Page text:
The list of quality books is too long to mention, but if you want a sampling of what’s out there, consider the following book apps:

  • The Three Little Pigs, by Nosy Crow: Featuring excellent graphics and sounds, this book is an excellent choice for younger readers. It tells the traditional tale of the Three Little Pigs . . . with a few twists.

    It offers lots of interactive surprises on every page and sophisticated animations, and you can listen to the story narrated by children or read it yourself. One of the highlights of the book is that you can help the wolf blow down the houses by blowing into the iPad’s microphone!

  • The Fantastic Flying Books of Mr. Morris Lessmore, by Moonbot Studios: This beautifully designed book app is based on a story by William Joyce that was also an award-winning animated short film. The animation sequences in the book are stunning, and the interactive elements will keep the reader entertained and engaged.

    The story revolves around a man infatuated with books. One day, he’s blown away in a storm and finds himself in a remote country house filled with books. It’s a poignant story about the power of books and the people who love to read them.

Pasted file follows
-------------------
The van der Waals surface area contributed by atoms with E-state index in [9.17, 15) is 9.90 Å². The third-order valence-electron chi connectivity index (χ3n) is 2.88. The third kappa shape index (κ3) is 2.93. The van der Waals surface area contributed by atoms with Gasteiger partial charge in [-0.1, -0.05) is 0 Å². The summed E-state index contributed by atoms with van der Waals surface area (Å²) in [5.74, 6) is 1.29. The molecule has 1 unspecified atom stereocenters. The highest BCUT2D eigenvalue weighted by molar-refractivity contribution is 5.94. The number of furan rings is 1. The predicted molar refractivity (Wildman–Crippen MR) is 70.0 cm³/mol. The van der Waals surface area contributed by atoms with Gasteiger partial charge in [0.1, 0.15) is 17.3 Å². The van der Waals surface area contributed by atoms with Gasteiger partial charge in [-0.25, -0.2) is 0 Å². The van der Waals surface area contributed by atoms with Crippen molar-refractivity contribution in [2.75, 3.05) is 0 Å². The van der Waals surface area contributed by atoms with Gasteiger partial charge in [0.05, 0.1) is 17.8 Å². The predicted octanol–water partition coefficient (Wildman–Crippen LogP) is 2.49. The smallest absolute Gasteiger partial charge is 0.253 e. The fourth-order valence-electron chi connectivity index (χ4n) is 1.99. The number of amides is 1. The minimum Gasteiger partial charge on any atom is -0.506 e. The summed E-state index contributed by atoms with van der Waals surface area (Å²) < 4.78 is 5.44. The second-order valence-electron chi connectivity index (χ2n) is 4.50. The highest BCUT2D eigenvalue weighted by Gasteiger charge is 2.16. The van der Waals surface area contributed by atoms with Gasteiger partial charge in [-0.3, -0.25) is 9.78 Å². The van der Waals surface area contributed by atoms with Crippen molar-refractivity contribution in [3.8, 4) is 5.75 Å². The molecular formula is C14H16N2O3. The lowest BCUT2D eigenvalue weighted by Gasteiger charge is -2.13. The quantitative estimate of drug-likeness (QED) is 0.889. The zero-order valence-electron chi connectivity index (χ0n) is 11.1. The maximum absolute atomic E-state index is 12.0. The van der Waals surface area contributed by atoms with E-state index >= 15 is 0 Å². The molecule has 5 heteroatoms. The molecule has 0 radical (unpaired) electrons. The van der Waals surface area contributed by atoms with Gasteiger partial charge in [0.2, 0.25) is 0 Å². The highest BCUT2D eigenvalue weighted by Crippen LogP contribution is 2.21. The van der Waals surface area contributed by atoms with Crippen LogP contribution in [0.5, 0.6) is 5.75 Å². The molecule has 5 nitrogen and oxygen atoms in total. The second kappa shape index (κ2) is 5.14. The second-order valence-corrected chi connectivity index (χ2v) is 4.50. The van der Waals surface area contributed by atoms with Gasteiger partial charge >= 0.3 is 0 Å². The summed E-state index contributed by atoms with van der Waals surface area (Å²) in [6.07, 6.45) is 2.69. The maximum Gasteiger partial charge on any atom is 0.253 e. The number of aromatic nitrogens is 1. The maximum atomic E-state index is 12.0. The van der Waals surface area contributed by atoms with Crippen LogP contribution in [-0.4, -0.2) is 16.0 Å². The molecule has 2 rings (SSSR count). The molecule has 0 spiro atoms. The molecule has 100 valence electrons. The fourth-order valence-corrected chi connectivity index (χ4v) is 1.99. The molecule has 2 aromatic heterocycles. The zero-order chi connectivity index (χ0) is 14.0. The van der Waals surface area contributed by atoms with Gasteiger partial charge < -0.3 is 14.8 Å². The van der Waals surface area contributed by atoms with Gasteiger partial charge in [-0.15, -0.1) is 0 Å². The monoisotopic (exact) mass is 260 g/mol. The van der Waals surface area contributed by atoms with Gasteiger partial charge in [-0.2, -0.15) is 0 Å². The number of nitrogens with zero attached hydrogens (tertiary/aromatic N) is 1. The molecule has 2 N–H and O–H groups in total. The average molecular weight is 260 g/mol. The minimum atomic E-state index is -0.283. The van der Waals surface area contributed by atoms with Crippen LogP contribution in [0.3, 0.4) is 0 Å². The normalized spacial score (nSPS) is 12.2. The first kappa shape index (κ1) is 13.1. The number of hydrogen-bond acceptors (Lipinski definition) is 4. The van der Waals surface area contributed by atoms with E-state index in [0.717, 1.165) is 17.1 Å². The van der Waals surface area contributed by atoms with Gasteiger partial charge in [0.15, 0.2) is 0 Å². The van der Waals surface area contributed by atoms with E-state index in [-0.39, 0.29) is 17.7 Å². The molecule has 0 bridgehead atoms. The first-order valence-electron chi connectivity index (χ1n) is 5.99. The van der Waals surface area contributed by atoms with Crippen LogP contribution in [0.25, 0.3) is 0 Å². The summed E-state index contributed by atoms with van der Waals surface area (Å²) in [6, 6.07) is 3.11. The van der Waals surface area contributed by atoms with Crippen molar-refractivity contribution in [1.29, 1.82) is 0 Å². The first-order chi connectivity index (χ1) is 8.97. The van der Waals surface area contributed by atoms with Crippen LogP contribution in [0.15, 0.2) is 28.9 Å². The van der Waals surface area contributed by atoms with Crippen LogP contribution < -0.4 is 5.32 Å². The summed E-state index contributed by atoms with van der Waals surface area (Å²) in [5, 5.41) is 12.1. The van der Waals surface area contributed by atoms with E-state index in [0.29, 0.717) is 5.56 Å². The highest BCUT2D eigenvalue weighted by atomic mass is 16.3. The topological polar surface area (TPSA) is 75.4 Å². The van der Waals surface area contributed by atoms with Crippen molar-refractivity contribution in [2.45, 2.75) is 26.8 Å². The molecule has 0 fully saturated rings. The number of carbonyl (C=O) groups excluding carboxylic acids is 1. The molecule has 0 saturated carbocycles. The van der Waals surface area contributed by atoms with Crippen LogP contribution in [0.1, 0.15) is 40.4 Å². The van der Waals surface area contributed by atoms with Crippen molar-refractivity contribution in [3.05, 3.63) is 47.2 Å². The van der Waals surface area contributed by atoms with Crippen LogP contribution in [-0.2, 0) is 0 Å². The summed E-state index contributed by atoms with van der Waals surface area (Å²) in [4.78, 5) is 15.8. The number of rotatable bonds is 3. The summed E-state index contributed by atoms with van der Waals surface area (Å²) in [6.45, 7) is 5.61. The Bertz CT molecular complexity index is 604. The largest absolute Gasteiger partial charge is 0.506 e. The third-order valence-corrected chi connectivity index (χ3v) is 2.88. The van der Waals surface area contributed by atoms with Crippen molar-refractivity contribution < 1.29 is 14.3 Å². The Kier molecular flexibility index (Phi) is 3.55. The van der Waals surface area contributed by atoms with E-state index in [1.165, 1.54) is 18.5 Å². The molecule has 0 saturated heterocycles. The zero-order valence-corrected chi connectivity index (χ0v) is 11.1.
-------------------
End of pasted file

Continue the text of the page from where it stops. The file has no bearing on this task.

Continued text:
The book is also filled with games that children will love, such as spelling in a bowl of alphabet cereal and playing “Pop Goes the Weasel” on a piano.

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  • Unwanted Guest, by Moving Tales: This stunning book is adapted from a traditional Jewish folk tale. It tells the story of a poor old man living in an old, dilapidated house. He’s visited by an unwelcome houseguest, and the story details his attempts to rid himself of his surprising visitor.

    This book is beautifully produced. The illustrations are gorgeous, and it also includes sophisticated 3-D animations, original music, professional narration, and sound effects. It’s a book that children and adults alike will enjoy.